Corporate responsibility for travellers is vital but the lines can often be blurred by traveller and policy choices
As a result of increased global opportunities, business travellers are finding themselves crossing new frontiers and working in many different, and sometimes challenging, environments.
The holy grail of travel risk management is to know where an employee is at any given time. Yet even in the 21st century, with all the technology we have available, it's sometimes just not possible.
In general, employers know and understand that they have a Duty of Care however, with the increase in temporary contracts and sometimes complex joint ventures, the lines of responsibility become blurred. This means that companies will have to work harder at staff training and education, rather than rely on technical solutions.
The emerging 'bleisure' trend can increase security risk exposure for travelling staff. In July this year LateRooms.com surveyed 2,000 British workers and found four out of 10 of those questioned who travel for work like to add extra days onto trips so they can enjoy personal travel without incurring the extra cost. The results added that "almost half (46%) of British businessmen and women admit they try and choose a higher-rated or more expensive hotel when they travel for work than they would on personal trips they pay for themselves".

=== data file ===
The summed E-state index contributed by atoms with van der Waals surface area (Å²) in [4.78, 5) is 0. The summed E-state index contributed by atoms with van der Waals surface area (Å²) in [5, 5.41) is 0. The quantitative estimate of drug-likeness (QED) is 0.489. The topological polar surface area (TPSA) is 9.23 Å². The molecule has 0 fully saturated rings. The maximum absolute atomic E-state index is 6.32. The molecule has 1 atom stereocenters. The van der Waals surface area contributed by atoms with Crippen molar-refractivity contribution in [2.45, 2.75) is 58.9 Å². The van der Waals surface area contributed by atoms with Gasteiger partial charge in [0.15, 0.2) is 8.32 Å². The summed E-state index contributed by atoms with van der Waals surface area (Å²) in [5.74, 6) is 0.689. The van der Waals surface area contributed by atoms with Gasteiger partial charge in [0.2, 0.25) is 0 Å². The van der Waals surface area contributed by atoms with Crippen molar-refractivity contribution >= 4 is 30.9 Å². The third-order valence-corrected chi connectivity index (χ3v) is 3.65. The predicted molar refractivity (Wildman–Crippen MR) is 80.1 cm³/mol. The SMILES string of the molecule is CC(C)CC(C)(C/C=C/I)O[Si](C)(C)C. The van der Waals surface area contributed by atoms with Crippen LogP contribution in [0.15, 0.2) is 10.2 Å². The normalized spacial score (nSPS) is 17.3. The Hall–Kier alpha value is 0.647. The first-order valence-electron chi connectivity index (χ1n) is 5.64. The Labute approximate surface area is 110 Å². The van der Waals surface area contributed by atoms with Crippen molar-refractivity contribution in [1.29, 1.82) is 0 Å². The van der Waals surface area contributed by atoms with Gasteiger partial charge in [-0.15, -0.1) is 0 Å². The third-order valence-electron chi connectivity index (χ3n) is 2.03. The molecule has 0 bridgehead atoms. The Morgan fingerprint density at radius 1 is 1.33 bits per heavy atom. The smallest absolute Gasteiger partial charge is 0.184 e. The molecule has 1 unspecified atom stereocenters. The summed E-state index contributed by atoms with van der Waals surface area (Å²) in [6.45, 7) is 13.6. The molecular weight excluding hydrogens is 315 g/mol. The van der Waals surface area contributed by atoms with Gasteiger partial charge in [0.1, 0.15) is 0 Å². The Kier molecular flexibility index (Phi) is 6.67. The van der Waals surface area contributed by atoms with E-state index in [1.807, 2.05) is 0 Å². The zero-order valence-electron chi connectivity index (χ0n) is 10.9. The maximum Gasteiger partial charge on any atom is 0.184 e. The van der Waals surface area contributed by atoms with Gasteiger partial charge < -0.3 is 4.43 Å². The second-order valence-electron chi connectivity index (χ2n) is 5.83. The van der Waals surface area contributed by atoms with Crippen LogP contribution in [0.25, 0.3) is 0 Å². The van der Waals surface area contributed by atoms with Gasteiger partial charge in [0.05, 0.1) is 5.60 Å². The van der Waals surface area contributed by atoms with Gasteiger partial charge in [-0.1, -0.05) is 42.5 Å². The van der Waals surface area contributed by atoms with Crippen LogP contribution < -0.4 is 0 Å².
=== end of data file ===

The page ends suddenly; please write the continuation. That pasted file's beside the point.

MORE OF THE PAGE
There is a proven link between budget travel and security: when the traveller adds a couple of days onto a business trip, they will often go down-market which, in security terms, means an increased risk. Moreover, they are likely to be 'off radar' and will not feature on any travel-tracking database. Is the company still liable? Is there a moral Duty of Care, if not contractual?
With the recently reported upturn in business travel, 73% of business travellers say they have witnessed a stricter travel policy since the credit crunch, with only a third saying they have seen it ease since the economy improved. So is there space to improve the travel experience for employees?
Could much-needed and fairly modest expenditures result in a marked improvement in traveller morale, wellbeing and confidence?
Continual investment in corporate travel assistance is critical to ensure that company representatives are fully engaged and productive when overseas. An excellent level of care and investment in unsurpassed financial cover has to be good for employee morale. Like a concierge club - with useful traveller-focused benefits and comprehensive worldwide support.
For more information please contact: PR@collinsongroup.com.